In rare cases, shyness can be a handicap when it is not a sign of inner peace but a manifestation of the hidden problem. In this case, a child withdraws, has behavioral issues, and avoids eye-to-eye contacts. Behind the ‘shy mask’ are fear and anger. This condition is always a sign of an alarm. Unfortunately, this child certainly has a lot of serious reasons for such behavior.

[Relevance: Children Aggressive]

Shyness – Pros vs. Cons

1 – Positive aspects of shyness

  • A shy child usually does well at school
  • A shy child rarely gets into trouble
  • A shy child is a good listener
  • A shy child is easy to take care of

2 – Negative aspects of shyness

  • Shyness can reduce child’s opportunities to practice and develop her social skills
  • A shy child usually has fewer friends
  • Shyness can reduce participation in exciting and fun activities (dance, music, sport) which require interaction with other kids
  • Shyness can lead to reduced self-esteem and loneliness
  • Shyness can reduce child’s ability to reach her full potential
  • A shy child is prone to anxiety
  • A shy child often experiences embarrassing physical effects like trembling or blushing

How to Help Kids Overcome Shyness

Remember, your attitude as a parent is crucial and you are the one who can help your kid with shyness on the best way.

  • Don’t label your child and make her feel different and less valuable
  • Don’t let others label your little one
  • Be empathic, supportive, and encouraging, and don’t criticize and judge your child because of her shyness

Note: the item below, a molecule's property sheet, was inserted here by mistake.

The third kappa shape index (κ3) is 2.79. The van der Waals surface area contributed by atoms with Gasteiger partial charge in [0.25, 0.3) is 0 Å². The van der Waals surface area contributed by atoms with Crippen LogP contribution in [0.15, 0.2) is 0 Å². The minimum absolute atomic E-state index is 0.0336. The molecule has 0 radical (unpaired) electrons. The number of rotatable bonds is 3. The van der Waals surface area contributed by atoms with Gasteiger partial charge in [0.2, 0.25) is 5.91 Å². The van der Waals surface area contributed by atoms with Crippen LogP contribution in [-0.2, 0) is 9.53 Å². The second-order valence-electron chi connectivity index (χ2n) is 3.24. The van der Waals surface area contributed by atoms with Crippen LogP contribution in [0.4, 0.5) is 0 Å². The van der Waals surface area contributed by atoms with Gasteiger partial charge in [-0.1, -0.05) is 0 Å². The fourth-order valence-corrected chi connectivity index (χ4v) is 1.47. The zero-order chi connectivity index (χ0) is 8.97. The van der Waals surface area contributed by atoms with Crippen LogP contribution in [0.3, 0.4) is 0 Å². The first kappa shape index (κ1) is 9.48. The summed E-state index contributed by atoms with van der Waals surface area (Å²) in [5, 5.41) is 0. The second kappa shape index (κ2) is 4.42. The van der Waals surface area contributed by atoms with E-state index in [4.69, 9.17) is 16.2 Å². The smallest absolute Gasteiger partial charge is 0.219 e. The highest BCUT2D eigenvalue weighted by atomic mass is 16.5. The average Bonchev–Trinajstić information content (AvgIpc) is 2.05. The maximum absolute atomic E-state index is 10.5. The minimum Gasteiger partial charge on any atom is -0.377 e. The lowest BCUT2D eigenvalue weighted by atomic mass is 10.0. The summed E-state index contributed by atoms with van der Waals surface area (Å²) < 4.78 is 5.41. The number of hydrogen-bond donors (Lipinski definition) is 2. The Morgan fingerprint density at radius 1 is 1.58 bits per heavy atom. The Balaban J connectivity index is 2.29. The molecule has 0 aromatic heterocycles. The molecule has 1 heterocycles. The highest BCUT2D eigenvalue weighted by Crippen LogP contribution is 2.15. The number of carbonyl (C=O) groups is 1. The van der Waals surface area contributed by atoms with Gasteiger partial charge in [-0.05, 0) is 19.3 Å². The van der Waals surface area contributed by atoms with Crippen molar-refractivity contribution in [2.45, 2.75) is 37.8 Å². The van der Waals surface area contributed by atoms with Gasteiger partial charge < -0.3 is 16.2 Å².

• Talk to your kid about the reasons of feeling fear and shy
  • Tell your kid about your former shyness and the ways you overcame it
  • Be a good role model as an outgoing person
  • Tell your kid about all the advantages of being extrovert, but don’t be pushy. You can help your little one but can’t change her personality
  • Praise your kid when she handles an unfamiliar situation
  • Help your kid to build up self-confidence gradually and to make small changes in her behavior
  • Encourage and support your kid at all costs
  • Repeat your kid over and over again why she is the best kid for you
  • Help your kid uncover her strength and build her own identity
  • Praise your kid for skills she has mastered
  • Try with an ‘entry strategy’ helping your kid approach a group of her peers. She can take her time allowing herself and other children get used to one another.
  • Teach your kid how to join chatting
  • Work on your kid’s social skills giving her a chance to practice in every possible situation (she can order a meal in a restaurant, answer the phone, pay a bill in the store, call a friend to make a play date, play with peers in the park, and so on)
  • Encourage your kid to say ‘Thank you’ and ‘Please’ to people you know but who are unfamiliar with her
  • Keep your child far away from verbal abuse, arguing, and fights